A bill that would create a Mixed Martial Arts Pension Fund for MMA athletes within California gained numerous former MMA athlete supporters on Thursday following being released last week.
Assembly Bill 1136, authored by Assemblyman Matt Haney (D-San Francisco), would specifically create the Mixed Martial Arts (MMA) Pension Fund within the California State Athletic Commission. The bill would allow the pension plan to generate revenue through assessments on tickets, revenue through the sale of sport paraphernalia and souvenirs, and contributions by martial artists, managers, promoters, or any one or more of these persons. Those retiring from the sport, or those needing an early pension benefit for education, training, or medical need, would be awarded funding as a result.
AB 1136 makes it clear that no generated funds would be going to the state General Fund, with all MMA Pension Fund money to be invested. The bill would also limit Pension Fund income to fighters over the age of 50, or for those who fought 14 or more fights in California.
Assemblyman Haney wrote AB 1136 due to MMA fighters currently not having any source of retirement income or post-fighting benefits. Fighters on average only last for ten years with only around 20 fights under their belts due to the violent nature of the sport limiting fights and to allow for recovery, financial assistance is often needed early on to help pay for problems caused by fights earlier in the career.
While leagues such as Major League Baseball (MLB) and the National Football League (NFL) do have pension plans in place, most non-team, individual sports do not. However, California does have the Boxers’ Pension Fund, which provides assistance for this in boxing. Haney used the Boxing Pension Fund a a template for his proposed MMA Penson Fund.
“This pension fund is the right thing to do. It allows these athletes to save money for their retirement and creates a financial safety net to pay for medical bills,” Haney said last week. “It’s the first of its kind in the world of MMA and it’s an important step to support these athletes who make MMA one of the fastest-growing sports in the world.”
AB 1136 quickly gained the support of California-based MMA fighters following the bill’s introduction last week. Amongst the first former fighters to come out in support of the bill was former UFC fighter Rhonda Rousey who noted that medical problems largely don’t become more apparent until decades later when fighters are out of the sport and don’t have the work to help pay for treatment.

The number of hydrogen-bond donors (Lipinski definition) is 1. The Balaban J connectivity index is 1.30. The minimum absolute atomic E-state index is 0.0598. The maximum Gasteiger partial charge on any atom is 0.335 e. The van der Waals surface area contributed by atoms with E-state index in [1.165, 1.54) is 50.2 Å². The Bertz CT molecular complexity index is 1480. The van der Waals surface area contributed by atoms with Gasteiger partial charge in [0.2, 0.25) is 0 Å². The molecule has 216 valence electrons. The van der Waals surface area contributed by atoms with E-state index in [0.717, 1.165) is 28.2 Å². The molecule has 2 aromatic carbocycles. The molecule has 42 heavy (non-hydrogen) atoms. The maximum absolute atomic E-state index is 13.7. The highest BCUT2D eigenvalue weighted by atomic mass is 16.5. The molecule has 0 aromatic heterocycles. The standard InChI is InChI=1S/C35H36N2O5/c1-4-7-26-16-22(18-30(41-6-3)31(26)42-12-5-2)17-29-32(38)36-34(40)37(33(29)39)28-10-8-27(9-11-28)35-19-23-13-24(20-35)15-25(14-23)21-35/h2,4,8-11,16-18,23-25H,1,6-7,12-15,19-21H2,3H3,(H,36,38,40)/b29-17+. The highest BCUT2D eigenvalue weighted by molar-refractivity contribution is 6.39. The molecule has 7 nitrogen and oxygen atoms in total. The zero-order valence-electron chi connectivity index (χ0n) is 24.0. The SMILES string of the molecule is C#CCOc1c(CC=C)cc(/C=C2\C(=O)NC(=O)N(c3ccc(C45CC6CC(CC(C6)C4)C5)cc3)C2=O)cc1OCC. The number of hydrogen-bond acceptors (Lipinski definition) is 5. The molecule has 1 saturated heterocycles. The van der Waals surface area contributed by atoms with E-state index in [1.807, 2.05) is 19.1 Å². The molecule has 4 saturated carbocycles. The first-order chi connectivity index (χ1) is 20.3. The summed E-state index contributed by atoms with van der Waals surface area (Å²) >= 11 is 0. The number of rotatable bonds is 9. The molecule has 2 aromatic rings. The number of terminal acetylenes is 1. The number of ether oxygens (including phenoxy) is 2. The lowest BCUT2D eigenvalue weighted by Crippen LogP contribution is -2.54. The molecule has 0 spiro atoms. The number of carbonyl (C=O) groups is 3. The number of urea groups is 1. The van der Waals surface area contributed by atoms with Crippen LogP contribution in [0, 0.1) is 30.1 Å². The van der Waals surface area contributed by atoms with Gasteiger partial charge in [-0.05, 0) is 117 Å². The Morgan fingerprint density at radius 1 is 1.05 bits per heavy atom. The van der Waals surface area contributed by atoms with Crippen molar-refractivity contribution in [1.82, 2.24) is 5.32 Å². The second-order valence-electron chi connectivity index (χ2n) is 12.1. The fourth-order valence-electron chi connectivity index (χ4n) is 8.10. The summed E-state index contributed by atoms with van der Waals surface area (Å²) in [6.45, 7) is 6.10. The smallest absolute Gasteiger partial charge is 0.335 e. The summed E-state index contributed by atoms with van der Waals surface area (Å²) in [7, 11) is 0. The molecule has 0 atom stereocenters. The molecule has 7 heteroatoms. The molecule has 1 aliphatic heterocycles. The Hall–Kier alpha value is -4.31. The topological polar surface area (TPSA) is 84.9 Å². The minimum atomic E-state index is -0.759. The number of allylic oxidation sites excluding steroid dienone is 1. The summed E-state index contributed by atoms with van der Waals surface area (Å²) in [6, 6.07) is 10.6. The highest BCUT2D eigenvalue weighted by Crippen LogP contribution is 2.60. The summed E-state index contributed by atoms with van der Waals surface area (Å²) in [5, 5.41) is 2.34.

AB 1136 gains support from MMA fighters
“Your body doesn’t forget. And many times you don’t realize you’ve taken one hit too many until decades later,” said Rousey on Thursday in a statement of support. “Everyone loves you when you’re fighting in the octagon, but will any of those people be there for you when you’re in your nineties paying the price?
“I was really almost like shocked and encouraged by humanity that anyone is even thinking of the fighters after they’re not fighting anymore. I just kind of thought that nobody cares ever, that they only want to see us punch each other and it’s really cool and then they forget about us and don’t ever think about us for a second after that.
“This is the first time I’ve really felt that anyone is actually thinking about the fighters themselves, not just the fight, and actually cares about the people and not thinking of us as a product. And if this doesn’t pass, I’ll be extremely disappointed.
“I can’t think of a single reason why all of these fighters who are literally fighting their hearts out and putting their lives on the line to entertain people haven’t had this support already. And I’m really keeping my fingers crossed – if I could cross them, because they’re so damaged from fighting – that this will pass.”
— Marc Raimondi (@marcraimondi) February 23, 2023
As of Thursday, no major opposition has come out against the bill. However, this will likely change due to the MMA, as well as many promoters, having spent tens of millions in the past to protect the league and how it functions.
“For many, it will be hard to justify voting against the bill,” explained Hunter Corwin, a legal advisor for athletes and athletic teams, to the Globe on Thursday. “If this was coming right out of the General Fund, or through a general tax, a lot of people would be up in arms about it. Instead, the burden of funding is placed on the sport and those building up these fights. Some taxpayers are paying into it, but only those who buy merchandise or go to fights.”
“What you will see is those in the support who say that the new, higher taxes will cause people to push away from support and cause fewer events to happen in California. They’re also worried that this Fund idea would spread to other places, especially Nevada, which holds the lion’s share of fights. But the boxing fund didn’t really go beyond California, so the MMA fund could also be stopped early on.”
“For both sides though, they want to see if it can fiscally work first. That’s the big thing.”
AB 1136 is expected to be heard in Assembly committees next month.
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